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[6 comments]

Barnes & Noble teams with Samsung to revive Nook tablet sales

June 6, 2014

Barnes & Noble and Samsung Electronics have announced a new deal to develop co-branded Galaxy Tab 4 Nook tablets that will come with pre-installed apps from the bookseller and a Nook homescreen. A seven-inch version is scheduled to launch in Barnes & Noble's stores and on its website in August.

The deal, according to Barnes & Noble CEO Michael Huseby, will allow the company to concentrate on what it is good at and not get bogged down trying to be a tablet manufacturer.

"Standing behind these great new devices will be the power of our 40,000 Barnes & Noble booksellers combined with our deep bookselling and retail expertise to provide sales support and personalized in-store customer service for our lineup of new Samsung Galaxy Tab 4 Nook products," said Mr. Huseby in a statement. "Partnering with Samsung brings our customers great new products and evidences our commitment to our NOOK customers and growing our digital content business."

David Strasser, an analyst at Janney Montgomery Scott, is bullish on the news. In a note to clients he wrote that the deal would "drive cutting-edge designs as well as dramatically cut losses" for Barnes & Noble.

FINANCIALS:     [NYSE:BKS] [ KRX:005930] [ ]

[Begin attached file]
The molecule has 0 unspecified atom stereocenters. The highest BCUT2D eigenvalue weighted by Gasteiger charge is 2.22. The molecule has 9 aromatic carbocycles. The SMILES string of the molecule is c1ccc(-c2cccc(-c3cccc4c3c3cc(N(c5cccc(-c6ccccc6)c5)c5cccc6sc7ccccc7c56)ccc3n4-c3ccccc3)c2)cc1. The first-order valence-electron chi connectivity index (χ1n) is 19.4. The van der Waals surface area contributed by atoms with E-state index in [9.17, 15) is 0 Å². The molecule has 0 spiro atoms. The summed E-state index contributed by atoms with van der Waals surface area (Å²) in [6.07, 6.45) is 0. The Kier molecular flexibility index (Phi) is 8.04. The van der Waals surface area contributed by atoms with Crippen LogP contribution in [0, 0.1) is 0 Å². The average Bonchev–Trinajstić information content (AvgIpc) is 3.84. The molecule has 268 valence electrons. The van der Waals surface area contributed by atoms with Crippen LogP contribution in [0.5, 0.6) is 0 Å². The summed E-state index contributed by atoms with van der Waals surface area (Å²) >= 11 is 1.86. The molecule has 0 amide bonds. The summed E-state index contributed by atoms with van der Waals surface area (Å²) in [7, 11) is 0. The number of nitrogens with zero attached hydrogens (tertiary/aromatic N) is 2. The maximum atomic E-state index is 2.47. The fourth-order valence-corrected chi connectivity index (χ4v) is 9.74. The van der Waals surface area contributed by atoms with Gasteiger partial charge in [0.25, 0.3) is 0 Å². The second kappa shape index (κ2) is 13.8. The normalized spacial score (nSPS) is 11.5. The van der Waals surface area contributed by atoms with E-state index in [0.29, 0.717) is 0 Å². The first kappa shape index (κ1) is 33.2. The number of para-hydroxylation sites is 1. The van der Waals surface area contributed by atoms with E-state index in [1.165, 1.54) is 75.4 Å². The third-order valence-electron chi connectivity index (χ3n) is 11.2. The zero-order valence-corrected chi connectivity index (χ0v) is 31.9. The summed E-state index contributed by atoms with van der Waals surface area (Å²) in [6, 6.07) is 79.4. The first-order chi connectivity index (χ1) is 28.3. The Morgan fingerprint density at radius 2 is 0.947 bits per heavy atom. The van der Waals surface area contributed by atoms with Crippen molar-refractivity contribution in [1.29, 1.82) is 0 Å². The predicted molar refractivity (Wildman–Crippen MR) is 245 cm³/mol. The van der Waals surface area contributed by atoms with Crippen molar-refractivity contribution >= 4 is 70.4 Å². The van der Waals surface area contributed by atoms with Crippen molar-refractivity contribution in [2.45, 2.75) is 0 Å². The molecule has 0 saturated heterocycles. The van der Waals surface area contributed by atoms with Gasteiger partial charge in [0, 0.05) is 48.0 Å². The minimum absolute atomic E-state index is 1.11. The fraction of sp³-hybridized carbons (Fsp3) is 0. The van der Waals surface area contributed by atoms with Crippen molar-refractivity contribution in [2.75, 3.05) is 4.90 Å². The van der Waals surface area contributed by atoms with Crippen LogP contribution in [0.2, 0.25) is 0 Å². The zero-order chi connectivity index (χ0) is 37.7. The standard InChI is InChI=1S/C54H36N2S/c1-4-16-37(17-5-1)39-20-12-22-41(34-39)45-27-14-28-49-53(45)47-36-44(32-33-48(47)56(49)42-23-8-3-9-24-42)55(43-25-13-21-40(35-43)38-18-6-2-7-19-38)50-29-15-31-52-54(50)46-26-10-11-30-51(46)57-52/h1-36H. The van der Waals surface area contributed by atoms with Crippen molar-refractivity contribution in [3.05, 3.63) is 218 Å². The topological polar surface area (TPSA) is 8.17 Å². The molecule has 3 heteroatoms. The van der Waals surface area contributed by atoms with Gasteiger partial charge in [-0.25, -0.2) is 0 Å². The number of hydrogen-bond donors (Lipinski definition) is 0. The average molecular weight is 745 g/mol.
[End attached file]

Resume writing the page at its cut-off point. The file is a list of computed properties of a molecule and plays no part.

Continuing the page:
Discussion Questions:

What will the partnership with Samsung mean for Barnes & Noble's Nook business? Do you think there will be a market for the new Nook outside of Barnes & Noble's stores?

While we value unfettered opinion, we urge you to show respect and courtesy for people or companies about whom you comment. Keep in mind that this is a public, professional business discussion. RetailWire reserves the right to edit or refuse the publication of remarks that we deem unsuitable. We may also correct for unintended spelling and grammatical errors.

Instant Poll:

How likely is the new co-branded Nook from Barnes & Noble and Samsung to achieve sales success?

Comments:

The partnership will somewhat increase sales, but it will not turn Nook into a competitive force in the tablet arena. Why buy a Nook when iPad and Kindle dominate the tablet marketplace and Microsoft and other computer manufacturers are all pushing convertible computers?

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Max Goldberg, President, Max Goldberg & Associates

The Nook is caught between a rock (Apple) and a hard place (Amazon). The Kindle app is cross-platform and just makes it too easy for consumers to ignore the efforts by Barnes & Noble.

Amazon established a position where they win regardless of whether the customer buys their own hardware or uses any other tablet with the Kindle app. To them, it's about the app as delivery vehicle and the hardware landscape is a battleground they don't have to win.

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Matt Schmitt, President, Chief Strategy & Innovation Officer, Reflect

The good news is, it will get B&N out of a business that it has not done well in. The bad news is, sales will increase. But the Nook tablet is not likely to disrupt the market or achieve a significant share.